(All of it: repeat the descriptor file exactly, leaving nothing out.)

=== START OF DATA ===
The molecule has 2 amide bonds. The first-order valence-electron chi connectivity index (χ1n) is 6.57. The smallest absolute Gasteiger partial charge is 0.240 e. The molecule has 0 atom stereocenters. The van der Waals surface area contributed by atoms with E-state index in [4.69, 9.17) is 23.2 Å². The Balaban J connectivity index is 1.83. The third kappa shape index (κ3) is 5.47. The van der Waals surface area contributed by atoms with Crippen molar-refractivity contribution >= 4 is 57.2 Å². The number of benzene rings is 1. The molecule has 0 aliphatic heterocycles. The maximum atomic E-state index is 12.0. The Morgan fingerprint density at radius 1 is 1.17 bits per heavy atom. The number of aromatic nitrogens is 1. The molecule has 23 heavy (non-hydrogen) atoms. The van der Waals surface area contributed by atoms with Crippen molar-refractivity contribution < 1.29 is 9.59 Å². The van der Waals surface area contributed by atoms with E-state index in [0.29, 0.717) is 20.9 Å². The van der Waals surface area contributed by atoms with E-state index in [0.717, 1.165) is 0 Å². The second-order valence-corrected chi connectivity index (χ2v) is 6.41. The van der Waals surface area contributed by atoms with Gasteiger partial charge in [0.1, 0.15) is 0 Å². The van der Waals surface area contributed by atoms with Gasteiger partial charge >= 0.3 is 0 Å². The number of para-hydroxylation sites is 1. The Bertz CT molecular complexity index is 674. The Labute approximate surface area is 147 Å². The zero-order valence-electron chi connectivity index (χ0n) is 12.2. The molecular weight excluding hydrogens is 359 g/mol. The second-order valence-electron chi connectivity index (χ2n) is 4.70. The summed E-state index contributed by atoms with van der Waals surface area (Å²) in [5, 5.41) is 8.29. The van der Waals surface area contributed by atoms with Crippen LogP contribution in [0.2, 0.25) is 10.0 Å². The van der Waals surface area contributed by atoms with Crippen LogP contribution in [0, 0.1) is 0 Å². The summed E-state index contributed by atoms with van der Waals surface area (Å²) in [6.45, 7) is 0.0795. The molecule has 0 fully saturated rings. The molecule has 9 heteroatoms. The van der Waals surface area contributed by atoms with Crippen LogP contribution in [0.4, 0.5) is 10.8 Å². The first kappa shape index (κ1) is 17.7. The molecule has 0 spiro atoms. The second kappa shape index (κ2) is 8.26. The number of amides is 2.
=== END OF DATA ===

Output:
The molecule has 2 amide bonds. The first-order valence-electron chi connectivity index (χ1n) is 6.57. The smallest absolute Gasteiger partial charge is 0.240 e. The molecule has 0 atom stereocenters. The van der Waals surface area contributed by atoms with E-state index in [4.69, 9.17) is 23.2 Å². The Balaban J connectivity index is 1.83. The third kappa shape index (κ3) is 5.47. The van der Waals surface area contributed by atoms with Crippen molar-refractivity contribution >= 4 is 57.2 Å². The number of benzene rings is 1. The molecule has 0 aliphatic heterocycles. The maximum atomic E-state index is 12.0. The Morgan fingerprint density at radius 1 is 1.17 bits per heavy atom. The number of aromatic nitrogens is 1. The molecule has 23 heavy (non-hydrogen) atoms. The van der Waals surface area contributed by atoms with Crippen molar-refractivity contribution < 1.29 is 9.59 Å². The van der Waals surface area contributed by atoms with E-state index in [0.29, 0.717) is 20.9 Å². The van der Waals surface area contributed by atoms with E-state index in [0.717, 1.165) is 0 Å². The second-order valence-corrected chi connectivity index (χ2v) is 6.41. The van der Waals surface area contributed by atoms with Gasteiger partial charge in [0.1, 0.15) is 0 Å². The van der Waals surface area contributed by atoms with Gasteiger partial charge >= 0.3 is 0 Å². The number of para-hydroxylation sites is 1. The Bertz CT molecular complexity index is 674. The Labute approximate surface area is 147 Å². The zero-order valence-electron chi connectivity index (χ0n) is 12.2. The molecular weight excluding hydrogens is 359 g/mol. The second-order valence-electron chi connectivity index (χ2n) is 4.70. The summed E-state index contributed by atoms with van der Waals surface area (Å²) in [5, 5.41) is 8.29. The van der Waals surface area contributed by atoms with Crippen LogP contribution in [0.2, 0.25) is 10.0 Å². The van der Waals surface area contributed by atoms with Crippen LogP contribution in [0, 0.1) is 0 Å². The summed E-state index contributed by atoms with van der Waals surface area (Å²) in [6.45, 7) is 0.0795. The molecule has 0 fully saturated rings. The molecule has 9 heteroatoms. The van der Waals surface area contributed by atoms with Crippen LogP contribution in [0.4, 0.5) is 10.8 Å². The first kappa shape index (κ1) is 17.7. The molecule has 0 spiro atoms. The second kappa shape index (κ2) is 8.26. The number of amides is 2.